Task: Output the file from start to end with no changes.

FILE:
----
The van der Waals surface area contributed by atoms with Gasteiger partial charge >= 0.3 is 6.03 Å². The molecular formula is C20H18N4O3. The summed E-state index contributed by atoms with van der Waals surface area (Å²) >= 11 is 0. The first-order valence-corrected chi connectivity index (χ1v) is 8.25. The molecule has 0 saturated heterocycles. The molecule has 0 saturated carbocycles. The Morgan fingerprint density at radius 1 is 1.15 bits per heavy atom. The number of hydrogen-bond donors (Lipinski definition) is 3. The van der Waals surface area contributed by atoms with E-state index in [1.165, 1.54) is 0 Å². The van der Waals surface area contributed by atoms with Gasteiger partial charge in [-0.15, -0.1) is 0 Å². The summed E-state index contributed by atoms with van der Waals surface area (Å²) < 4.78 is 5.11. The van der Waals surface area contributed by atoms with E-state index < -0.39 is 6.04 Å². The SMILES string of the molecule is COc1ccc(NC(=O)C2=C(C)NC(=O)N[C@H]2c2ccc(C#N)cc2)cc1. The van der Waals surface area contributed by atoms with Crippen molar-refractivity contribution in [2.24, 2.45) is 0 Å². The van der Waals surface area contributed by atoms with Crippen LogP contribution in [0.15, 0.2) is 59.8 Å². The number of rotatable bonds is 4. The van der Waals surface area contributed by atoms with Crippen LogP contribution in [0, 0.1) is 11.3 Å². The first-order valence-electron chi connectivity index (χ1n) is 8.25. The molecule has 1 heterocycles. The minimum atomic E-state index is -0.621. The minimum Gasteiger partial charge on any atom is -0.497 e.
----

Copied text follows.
The van der Waals surface area contributed by atoms with Gasteiger partial charge >= 0.3 is 6.03 Å². The molecular formula is C20H18N4O3. The summed E-state index contributed by atoms with van der Waals surface area (Å²) >= 11 is 0. The first-order valence-corrected chi connectivity index (χ1v) is 8.25. The molecule has 0 saturated heterocycles. The molecule has 0 saturated carbocycles. The Morgan fingerprint density at radius 1 is 1.15 bits per heavy atom. The number of hydrogen-bond donors (Lipinski definition) is 3. The van der Waals surface area contributed by atoms with E-state index in [1.165, 1.54) is 0 Å². The van der Waals surface area contributed by atoms with Gasteiger partial charge in [-0.15, -0.1) is 0 Å². The summed E-state index contributed by atoms with van der Waals surface area (Å²) < 4.78 is 5.11. The van der Waals surface area contributed by atoms with E-state index < -0.39 is 6.04 Å². The SMILES string of the molecule is COc1ccc(NC(=O)C2=C(C)NC(=O)N[C@H]2c2ccc(C#N)cc2)cc1. The van der Waals surface area contributed by atoms with Crippen molar-refractivity contribution in [2.24, 2.45) is 0 Å². The van der Waals surface area contributed by atoms with Crippen LogP contribution in [0.15, 0.2) is 59.8 Å². The number of rotatable bonds is 4. The van der Waals surface area contributed by atoms with Crippen LogP contribution in [0, 0.1) is 11.3 Å². The first-order valence-electron chi connectivity index (χ1n) is 8.25. The molecule has 1 heterocycles. The minimum atomic E-state index is -0.621. The minimum Gasteiger partial charge on any atom is -0.497 e.